Deutsche Bank has adopted a new fossil fuel investment policy, which will end its activities in coal mining by 2025 at the latest, and kick off a review looking into limiting its financing in the oil & gas sector.
The German investment and financial services giant with immediate effect will no longer finance any new oil and gas projects in the Arctic region, oil sand projects, or fracking projects in countries with scarce water resources.
By the end of 2020, Deutsche Bank will review all its existing business activities in the oil and gas sector and plans setting limits for its overall business activities in the sector in coming years.
The bank by the end of this year will also review all its existing business activities in Europe and the US with regards to clients’ diversification plans, and begin a review in Asia in 2022. By 2025 at the latest, Deutsche Bank will end its global business activities in coal mining to help drive the transformation to a sustainable economy.
“Our new fossil fuels policy sets us a strict framework for our business activities in the oil, gas and coal sector,” said chief executive Christian Sewing, who also chairs Deutsche Bank’s sustainability council.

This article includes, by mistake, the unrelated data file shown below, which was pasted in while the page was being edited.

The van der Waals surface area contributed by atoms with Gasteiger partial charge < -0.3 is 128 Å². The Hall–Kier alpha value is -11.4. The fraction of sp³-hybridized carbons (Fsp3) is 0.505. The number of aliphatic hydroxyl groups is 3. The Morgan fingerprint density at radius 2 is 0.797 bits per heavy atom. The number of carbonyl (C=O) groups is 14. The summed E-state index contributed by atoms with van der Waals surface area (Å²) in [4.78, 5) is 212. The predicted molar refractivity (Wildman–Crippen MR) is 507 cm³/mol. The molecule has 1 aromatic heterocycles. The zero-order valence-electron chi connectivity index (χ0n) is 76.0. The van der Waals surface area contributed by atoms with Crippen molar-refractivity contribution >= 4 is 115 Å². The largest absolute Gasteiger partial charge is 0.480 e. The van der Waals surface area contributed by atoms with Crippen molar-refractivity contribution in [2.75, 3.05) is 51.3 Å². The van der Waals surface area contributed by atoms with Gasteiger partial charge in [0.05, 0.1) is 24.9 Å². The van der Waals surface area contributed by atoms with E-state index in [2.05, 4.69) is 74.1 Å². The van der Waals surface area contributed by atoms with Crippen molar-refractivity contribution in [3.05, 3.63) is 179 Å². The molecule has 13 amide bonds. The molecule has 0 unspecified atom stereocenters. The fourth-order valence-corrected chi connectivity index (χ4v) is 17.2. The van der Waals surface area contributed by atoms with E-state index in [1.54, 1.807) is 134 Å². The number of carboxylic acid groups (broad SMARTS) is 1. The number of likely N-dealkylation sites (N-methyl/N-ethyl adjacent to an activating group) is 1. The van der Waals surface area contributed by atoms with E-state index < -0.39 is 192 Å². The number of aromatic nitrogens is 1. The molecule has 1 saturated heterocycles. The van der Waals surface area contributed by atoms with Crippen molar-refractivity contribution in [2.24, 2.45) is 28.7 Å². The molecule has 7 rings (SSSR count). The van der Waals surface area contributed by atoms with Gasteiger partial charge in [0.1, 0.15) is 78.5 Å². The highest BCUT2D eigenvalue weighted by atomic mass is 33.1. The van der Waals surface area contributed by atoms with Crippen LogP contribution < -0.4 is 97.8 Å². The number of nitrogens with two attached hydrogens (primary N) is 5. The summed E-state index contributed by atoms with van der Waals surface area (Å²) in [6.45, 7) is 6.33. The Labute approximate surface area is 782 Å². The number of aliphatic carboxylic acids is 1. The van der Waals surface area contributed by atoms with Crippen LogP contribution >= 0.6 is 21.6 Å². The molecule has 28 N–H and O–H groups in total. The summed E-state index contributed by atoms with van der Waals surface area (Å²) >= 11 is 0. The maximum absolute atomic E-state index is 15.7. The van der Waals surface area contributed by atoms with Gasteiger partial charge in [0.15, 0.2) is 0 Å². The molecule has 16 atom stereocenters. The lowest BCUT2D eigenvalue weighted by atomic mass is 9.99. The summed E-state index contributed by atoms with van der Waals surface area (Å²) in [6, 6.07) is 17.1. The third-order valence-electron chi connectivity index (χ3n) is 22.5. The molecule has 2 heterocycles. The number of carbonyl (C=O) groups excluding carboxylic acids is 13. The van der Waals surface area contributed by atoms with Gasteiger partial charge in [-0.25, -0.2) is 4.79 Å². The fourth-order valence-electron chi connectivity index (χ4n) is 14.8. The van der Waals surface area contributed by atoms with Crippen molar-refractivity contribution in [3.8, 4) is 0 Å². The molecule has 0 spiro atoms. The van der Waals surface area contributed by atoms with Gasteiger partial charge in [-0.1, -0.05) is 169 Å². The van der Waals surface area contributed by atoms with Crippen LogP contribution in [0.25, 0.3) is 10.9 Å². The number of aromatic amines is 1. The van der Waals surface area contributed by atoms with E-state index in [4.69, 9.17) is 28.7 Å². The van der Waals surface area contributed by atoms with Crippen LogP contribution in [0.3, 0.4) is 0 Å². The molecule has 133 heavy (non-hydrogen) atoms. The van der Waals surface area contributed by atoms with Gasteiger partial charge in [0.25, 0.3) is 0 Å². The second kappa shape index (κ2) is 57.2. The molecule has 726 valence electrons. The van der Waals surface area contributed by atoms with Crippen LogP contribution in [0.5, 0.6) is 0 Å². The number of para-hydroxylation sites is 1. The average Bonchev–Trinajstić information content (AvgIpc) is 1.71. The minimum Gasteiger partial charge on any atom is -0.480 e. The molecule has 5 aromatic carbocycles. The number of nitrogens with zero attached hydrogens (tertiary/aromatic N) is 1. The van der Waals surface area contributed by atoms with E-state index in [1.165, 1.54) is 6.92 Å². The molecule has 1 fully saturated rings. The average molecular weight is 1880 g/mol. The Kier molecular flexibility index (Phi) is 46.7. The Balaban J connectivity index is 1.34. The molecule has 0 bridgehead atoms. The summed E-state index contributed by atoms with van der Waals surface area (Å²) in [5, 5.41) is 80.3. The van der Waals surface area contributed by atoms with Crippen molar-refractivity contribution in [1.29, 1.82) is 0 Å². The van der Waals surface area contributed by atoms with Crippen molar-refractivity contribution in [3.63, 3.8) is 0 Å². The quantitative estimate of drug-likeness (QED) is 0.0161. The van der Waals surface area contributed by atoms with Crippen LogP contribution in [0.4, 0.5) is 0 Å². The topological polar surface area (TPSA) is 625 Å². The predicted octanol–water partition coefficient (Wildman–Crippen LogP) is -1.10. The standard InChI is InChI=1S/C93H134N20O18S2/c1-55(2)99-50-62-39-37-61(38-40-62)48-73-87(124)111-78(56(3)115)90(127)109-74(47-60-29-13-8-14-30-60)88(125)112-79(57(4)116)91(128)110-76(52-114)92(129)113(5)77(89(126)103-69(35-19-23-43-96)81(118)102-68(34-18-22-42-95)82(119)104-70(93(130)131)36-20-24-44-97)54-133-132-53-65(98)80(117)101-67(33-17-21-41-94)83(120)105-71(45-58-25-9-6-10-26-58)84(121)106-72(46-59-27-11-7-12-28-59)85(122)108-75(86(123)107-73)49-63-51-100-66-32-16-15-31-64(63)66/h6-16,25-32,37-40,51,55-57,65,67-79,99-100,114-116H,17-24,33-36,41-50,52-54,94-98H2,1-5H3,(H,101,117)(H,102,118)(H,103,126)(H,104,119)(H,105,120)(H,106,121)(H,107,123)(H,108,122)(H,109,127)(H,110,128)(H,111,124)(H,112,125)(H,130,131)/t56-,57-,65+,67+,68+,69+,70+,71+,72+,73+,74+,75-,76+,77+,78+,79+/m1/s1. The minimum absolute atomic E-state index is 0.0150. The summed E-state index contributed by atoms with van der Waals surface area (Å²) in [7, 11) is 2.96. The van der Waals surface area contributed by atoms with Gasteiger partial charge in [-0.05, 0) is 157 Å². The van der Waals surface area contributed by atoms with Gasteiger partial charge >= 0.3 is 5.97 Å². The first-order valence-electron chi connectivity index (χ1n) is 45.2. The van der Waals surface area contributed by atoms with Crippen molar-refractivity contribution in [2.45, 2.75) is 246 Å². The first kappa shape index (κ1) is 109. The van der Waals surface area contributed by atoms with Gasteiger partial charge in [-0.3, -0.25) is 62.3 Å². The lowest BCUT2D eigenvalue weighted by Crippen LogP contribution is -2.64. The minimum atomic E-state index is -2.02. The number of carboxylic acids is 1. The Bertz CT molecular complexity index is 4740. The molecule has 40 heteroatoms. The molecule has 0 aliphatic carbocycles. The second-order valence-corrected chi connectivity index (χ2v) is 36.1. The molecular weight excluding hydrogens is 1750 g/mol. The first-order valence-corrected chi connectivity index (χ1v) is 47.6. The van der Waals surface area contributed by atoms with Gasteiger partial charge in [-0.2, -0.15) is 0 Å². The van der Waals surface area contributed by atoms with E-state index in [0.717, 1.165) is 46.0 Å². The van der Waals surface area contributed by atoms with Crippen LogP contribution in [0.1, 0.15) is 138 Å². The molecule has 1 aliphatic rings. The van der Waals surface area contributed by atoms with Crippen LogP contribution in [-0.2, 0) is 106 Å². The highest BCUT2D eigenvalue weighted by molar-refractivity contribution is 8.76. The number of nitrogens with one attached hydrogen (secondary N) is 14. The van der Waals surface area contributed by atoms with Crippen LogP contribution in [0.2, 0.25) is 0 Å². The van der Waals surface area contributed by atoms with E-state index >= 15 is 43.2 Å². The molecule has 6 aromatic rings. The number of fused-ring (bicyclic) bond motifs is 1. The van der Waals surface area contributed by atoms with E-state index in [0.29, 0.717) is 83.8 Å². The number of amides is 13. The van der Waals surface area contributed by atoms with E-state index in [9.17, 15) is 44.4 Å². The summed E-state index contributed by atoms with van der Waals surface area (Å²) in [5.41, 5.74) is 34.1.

The new policy “will allow us to play our part in protecting the climate and helping the EU to achieve its goal of being climate neutral by 2050,” Sewing added.
Germany’s financial sector in June this year had made a collective commitment to climate action signed by Deutsche Bank, pledging to align its credit portfolios with the goals of the Paris Agreement.
In regards to coal, the bank’s new guidelines detail how it must treat business activities with energy companies that are more than 50% dependent on coal, measured either in terms of their energy generating capacity or the amount of energy they actually generate.
The bank said it will only offer financing to these companies in the future if they present credible diversification plans.
The new policy is a further blow to companies such as German utility RWE, which already has been excluded from investments by Norway's $1trn government Global Pension Fund in a decision that enacts new criteria drawn up by Norway last year.
The European Investment Bank also said it will stop backing new fossil-fuel power projects by the end of 2021, in a move by the EU Bank that analysts said raises questions over gas’s role in the energy transition.